The upcoming transition to the ICD-10 coding dataset offers opportunities for radiologists to lead the charge for higher quality care, according to Ezequiel Silva, III, MD, in an article published in the Journal of the American College of Radiology.
The increased granularity of the expanded dataset will require additional clinical information. While that may initially seem an impossible task, Silva says it’s actually an opportunity to “enhance the value of what radiology delivers to healthcare.”
Silva advises radiologists to “approach education and information sharing in a logical, systematic manner.” Since documenting “abdominal pain” will no longer suffice, clinicians can offer more detail by focusing on location, severity and content. The information within each of these categories will be different for the various specialties, Silva acknowledges.
Overall, this greater detail will lead to better, more clinically relevant interpretations, better outcomes tracking, and a greater impact on population management, Silva writes.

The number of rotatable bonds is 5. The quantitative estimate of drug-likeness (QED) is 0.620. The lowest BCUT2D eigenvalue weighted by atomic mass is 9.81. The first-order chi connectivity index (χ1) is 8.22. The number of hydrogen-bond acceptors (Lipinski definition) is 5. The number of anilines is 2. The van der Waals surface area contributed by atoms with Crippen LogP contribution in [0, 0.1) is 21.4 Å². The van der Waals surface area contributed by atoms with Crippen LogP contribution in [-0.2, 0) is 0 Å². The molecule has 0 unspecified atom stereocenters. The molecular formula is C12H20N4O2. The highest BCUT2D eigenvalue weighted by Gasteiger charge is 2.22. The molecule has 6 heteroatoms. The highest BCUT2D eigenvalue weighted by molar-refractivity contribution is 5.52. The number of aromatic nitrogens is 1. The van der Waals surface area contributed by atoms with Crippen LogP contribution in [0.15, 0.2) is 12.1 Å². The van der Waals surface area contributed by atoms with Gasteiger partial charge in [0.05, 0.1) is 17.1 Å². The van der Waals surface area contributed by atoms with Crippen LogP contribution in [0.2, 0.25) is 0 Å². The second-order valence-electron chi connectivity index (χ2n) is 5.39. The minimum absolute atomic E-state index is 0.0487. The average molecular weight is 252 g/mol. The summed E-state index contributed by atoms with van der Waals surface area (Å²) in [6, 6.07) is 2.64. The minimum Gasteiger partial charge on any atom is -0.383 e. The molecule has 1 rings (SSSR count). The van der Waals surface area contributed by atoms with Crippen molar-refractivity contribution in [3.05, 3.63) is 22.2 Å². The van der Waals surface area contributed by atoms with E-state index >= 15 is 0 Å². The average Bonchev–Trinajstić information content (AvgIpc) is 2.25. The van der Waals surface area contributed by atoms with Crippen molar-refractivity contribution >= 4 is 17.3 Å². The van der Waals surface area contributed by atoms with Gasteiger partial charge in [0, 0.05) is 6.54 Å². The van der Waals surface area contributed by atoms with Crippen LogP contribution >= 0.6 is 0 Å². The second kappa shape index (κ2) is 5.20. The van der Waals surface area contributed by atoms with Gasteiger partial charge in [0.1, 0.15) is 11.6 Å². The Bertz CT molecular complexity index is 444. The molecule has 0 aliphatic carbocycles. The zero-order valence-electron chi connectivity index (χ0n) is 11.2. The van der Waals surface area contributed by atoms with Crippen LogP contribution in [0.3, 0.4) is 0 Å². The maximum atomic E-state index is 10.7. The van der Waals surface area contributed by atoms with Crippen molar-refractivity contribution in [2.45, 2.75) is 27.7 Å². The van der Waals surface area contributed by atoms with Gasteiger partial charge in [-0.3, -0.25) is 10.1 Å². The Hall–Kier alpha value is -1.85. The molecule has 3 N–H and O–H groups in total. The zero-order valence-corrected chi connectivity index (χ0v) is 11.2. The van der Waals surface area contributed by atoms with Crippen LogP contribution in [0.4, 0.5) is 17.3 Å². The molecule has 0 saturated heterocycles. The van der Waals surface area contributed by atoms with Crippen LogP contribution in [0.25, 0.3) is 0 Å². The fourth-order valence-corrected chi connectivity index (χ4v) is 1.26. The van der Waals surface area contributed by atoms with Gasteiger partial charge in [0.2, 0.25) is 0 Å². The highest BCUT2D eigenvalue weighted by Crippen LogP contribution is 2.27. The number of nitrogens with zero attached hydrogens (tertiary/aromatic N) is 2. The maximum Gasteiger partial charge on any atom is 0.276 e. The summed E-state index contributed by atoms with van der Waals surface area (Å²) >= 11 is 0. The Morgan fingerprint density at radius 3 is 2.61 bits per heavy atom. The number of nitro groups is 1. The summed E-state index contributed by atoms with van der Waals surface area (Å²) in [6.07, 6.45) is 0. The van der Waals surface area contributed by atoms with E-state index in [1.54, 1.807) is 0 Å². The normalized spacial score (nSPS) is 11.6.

ICD-10 complements the call in Imaging 3.0 for radiologists to help shape the future of healthcare, he notes. Since the practice of radiology centers on diagnoses of diseases, Silva says radiologists should be leaders in the ICD-10 effort. “The transition will make our reports more focused on clinical questions and more relevant and meaningful to our referring physicians. Furthermore, with improved diagnosis coding, we can better track the impact of our reports on patient outcomes and better participate in registries.”
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